Amazon or Azure: Which is better for a home lab?
As an IT professional, or somebody working in the IT field, it is important for you to find a practical way of constantly improving your skills. This is essential especially if you plan to advance professionally. One way of doing this is by building a home lab.
With your own virtualization lab, you will be able to centralize the infrastructure environment, therefore making it easier for you to perform a variety of functions, study and even set up a home business.
Basically, there’s not much that you will need. You can have just one working desktop computer or laptop and then a number of servers in a small room, or maybe even in your attic or basement.
But one of the challenges is that you will have to decide which cloud-based platform is best for your needs. There are two cloud platforms making noise in the technical world today: Microsoft’s Azure and the Amazon Web Services.
Both platforms have a lot to offer. Both claim to give you what you need. But to know which one you should prioritize and give more thought to, it’s essential to review each depending on what you have to work with.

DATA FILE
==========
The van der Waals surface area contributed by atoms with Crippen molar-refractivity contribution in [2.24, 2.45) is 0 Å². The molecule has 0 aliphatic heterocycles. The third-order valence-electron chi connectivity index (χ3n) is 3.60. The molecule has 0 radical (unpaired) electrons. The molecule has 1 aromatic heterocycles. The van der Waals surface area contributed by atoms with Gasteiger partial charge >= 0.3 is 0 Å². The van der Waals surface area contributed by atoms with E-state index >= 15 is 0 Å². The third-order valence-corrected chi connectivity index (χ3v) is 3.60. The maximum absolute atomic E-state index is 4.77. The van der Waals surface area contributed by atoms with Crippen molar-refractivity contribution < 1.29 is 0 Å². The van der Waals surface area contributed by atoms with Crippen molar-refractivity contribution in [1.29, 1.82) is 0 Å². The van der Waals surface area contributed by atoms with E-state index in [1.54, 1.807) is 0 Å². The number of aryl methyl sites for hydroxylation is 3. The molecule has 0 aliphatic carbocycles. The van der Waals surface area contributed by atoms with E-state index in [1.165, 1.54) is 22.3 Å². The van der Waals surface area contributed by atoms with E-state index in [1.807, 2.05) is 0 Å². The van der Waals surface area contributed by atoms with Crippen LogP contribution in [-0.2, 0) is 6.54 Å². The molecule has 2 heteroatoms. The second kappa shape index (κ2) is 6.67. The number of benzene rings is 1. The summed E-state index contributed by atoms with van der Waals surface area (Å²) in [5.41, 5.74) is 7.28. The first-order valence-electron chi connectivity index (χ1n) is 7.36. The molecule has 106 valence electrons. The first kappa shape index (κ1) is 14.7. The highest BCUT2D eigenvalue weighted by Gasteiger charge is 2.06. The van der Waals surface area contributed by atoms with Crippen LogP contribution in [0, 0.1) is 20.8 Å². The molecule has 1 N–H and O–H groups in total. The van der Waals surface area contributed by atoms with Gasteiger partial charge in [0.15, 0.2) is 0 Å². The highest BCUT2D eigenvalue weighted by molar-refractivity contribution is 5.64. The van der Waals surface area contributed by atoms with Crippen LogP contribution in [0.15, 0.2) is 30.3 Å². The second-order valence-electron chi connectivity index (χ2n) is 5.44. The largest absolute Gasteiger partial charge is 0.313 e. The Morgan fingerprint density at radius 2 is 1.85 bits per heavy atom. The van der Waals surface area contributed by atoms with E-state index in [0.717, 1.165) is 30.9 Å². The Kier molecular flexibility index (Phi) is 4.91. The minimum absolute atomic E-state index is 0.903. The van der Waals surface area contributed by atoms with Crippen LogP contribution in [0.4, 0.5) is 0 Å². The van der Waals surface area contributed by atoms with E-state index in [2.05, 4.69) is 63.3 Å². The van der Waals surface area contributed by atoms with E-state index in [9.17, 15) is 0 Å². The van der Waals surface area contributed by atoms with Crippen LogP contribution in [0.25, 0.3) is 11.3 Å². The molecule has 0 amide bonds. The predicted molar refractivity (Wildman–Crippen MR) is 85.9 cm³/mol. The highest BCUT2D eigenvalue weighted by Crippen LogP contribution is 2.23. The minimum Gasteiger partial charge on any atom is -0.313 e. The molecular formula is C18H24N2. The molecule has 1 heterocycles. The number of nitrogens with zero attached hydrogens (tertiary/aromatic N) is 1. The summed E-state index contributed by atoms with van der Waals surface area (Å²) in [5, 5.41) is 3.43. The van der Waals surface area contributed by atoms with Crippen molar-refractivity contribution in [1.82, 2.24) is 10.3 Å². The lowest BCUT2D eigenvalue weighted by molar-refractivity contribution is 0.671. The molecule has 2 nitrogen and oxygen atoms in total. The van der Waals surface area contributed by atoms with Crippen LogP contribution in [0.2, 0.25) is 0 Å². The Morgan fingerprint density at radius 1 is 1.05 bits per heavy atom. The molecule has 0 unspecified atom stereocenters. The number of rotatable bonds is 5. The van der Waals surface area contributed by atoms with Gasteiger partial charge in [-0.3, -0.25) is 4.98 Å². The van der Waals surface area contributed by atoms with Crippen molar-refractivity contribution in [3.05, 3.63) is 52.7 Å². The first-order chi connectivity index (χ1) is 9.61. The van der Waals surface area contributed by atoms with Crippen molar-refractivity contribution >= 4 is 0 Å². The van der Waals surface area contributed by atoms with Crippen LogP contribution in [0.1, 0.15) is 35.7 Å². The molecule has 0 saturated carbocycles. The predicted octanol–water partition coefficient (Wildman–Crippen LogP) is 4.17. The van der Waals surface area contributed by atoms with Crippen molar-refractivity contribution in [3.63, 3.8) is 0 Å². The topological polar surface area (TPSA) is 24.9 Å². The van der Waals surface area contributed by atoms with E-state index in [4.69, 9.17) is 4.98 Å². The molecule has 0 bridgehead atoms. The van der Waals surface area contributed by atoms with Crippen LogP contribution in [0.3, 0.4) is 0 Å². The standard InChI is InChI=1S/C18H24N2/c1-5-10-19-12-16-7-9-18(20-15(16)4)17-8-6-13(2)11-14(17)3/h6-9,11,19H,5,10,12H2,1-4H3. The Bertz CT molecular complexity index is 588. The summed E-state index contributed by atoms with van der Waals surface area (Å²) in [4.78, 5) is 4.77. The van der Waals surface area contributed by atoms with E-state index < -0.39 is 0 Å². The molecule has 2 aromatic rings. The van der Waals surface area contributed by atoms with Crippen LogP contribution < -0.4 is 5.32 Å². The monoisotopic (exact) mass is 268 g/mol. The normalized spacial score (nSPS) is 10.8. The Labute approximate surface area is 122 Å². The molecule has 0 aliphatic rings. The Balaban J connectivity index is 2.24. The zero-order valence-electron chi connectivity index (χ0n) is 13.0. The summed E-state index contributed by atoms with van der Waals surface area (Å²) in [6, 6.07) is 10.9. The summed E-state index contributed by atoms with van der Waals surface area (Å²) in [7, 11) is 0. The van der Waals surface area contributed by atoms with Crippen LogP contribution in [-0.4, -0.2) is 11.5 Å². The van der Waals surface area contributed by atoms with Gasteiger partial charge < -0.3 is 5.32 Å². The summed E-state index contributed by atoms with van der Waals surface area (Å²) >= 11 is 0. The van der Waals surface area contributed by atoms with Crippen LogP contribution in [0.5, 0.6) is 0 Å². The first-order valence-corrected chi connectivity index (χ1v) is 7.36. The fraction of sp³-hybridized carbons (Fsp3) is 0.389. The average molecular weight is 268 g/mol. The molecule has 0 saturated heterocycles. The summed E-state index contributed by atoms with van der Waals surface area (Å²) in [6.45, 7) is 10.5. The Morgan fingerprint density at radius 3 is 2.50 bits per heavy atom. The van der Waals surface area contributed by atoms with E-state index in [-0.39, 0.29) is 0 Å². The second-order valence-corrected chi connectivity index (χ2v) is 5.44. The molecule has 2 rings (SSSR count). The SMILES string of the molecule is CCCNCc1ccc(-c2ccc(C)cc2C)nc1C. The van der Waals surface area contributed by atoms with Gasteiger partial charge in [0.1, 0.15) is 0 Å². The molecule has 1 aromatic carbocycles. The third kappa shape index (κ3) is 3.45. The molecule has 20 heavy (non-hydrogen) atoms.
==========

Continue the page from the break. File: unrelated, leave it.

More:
One of the first things you need to decide on is the type of cloud computing service you will use. You can either apply infrastructure as a service (IaaS) or platform as a service (PaaS).
IaaS is the lower level infrastructure that manually allocates servers. It installs the operating system and other necessary software. By using IaaS, you can choose whether you want add-ons or not. The vendor only provides the underlying infrastructure (i.e. storage, network, virtualization technology and computer resources). A fair amount of operational work still needs to be done.
PaaS has the same features as IaaS, but it offers additional applications. Aside from the underlying infrastructure, a PaaS model also offers the application development platform.This includes databases, the latest services and tools, and of course, the operating system.